- The Washington Times - Wednesday, March 18, 2009

In kettle-bell lifting, there are no complicated dance moves. There’s no need to vary the equipment to bars and resistance bands. Participants in this old-school type of exercise are too busy exhausting their muscles to worry about such frivolity.

Kettle bells, also called giryas, are traditional Russian iron weights that look - and feel - like cannonballs with handles. Think of old-time pictures of European strongmen with exaggerated muscle definition, and you’ve got the inspiration for today’s lifters.

Kettle bells never really went away in Russia, but they are experiencing a resurgence here in the United States. Many gyms and personal trainers have added kettle bells to their offerings in the past few years. They have become particularly popular among a wide variety of groups, including martial artists, military and police officers, and time-pressed women who want to work on muscle tone, strength and flexibility.

“It’s really for everyone,” says trainer Justin Case, who offers kettle-bell classes at his Fairfax gym, Giryafit. “It is full-body rather than isolated exercise. In life, your body encounters momentum, whether it is lifting a gallon of milk or a baby in a carrier. It is the same with a kettle bell. It is surprising how many women are taking classes, since women used to be a little bit scared of it.”

With good reason, too. The main kettle-bell moves involve lifting a 26-pound bell - although one can start with a lighter weight - and swinging it from the floor to above one’s shoulders. Variations include doing swings one-handed and two-handed, planting feet in a squat and lifting the bell one-handed overhead and doing a one-handed clean-and-jerk, among others.

Within minutes, participants in the group training are sweating.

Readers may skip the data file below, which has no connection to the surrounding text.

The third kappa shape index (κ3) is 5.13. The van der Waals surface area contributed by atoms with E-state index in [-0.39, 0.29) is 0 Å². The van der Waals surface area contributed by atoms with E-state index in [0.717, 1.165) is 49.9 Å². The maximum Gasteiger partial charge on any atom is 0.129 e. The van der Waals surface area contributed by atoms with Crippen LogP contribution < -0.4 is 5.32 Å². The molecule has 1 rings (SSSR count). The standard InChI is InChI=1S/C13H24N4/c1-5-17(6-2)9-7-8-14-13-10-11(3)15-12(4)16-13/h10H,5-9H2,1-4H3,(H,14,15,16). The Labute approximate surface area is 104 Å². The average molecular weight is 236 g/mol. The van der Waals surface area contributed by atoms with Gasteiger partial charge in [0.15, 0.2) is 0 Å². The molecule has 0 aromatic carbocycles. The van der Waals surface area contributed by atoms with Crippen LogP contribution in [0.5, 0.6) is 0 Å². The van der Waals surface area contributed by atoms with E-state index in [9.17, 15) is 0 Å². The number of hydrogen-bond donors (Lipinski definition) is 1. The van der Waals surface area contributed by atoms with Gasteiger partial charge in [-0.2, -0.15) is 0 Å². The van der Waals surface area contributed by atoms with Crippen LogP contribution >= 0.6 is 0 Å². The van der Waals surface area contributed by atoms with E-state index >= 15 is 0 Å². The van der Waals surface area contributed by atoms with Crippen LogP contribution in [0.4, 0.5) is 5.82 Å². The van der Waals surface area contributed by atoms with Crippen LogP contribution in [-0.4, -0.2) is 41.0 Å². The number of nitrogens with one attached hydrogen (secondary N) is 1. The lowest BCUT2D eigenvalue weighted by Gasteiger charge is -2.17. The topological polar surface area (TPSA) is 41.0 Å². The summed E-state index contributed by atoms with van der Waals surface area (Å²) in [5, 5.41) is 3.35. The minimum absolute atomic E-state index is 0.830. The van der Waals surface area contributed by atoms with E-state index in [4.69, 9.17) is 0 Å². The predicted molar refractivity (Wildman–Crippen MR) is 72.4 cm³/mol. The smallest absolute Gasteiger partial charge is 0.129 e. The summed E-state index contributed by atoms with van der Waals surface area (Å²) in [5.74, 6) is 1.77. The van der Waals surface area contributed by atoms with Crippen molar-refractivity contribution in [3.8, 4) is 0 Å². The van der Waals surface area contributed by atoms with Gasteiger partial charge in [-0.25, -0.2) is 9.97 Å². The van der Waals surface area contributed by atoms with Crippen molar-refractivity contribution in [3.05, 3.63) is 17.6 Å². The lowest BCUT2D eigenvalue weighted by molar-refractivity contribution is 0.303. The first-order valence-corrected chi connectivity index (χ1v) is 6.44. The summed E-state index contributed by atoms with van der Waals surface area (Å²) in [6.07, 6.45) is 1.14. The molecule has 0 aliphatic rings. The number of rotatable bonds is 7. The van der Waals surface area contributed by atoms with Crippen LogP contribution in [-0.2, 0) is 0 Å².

“After the first workout, I wasn’t sure if I loved this or hated it,” says Sara Moore, who has been lifting kettle bells for more than a year. “This felt completely different than anything else I had tried. It is like putting cardio and weights in a blender. I saw results so quickly. It has just melted fat and built strength.”

Ms. Moore, 43, is so enthusiastic about the training that she recently competed in - and won her division in - a national kettle-bell competition in Columbus, Ohio.

“This is the first [athletic] thing where I wanted to take it as far as I could,” says Ms. Moore, a hotel manager.

Mr. Case, who earned a first-place trophy in Columbus, says kettle bells work both upper-body and lower-body muscles. He puts participants through a class that includes working in 15-second intervals, so the cardiovascular system also is working hard.

He says kettle bells can help with all kinds of sports, although some kettle-bell lifters use the exercise for overall conditioning rather than specific performance.

Cristal Siscar, 31, has been lifting kettle bells for more than year. She has worked her way up to the 35-pound bell.

“I had done personal training before, but this really challenges you, both physically and mentally,” she says.

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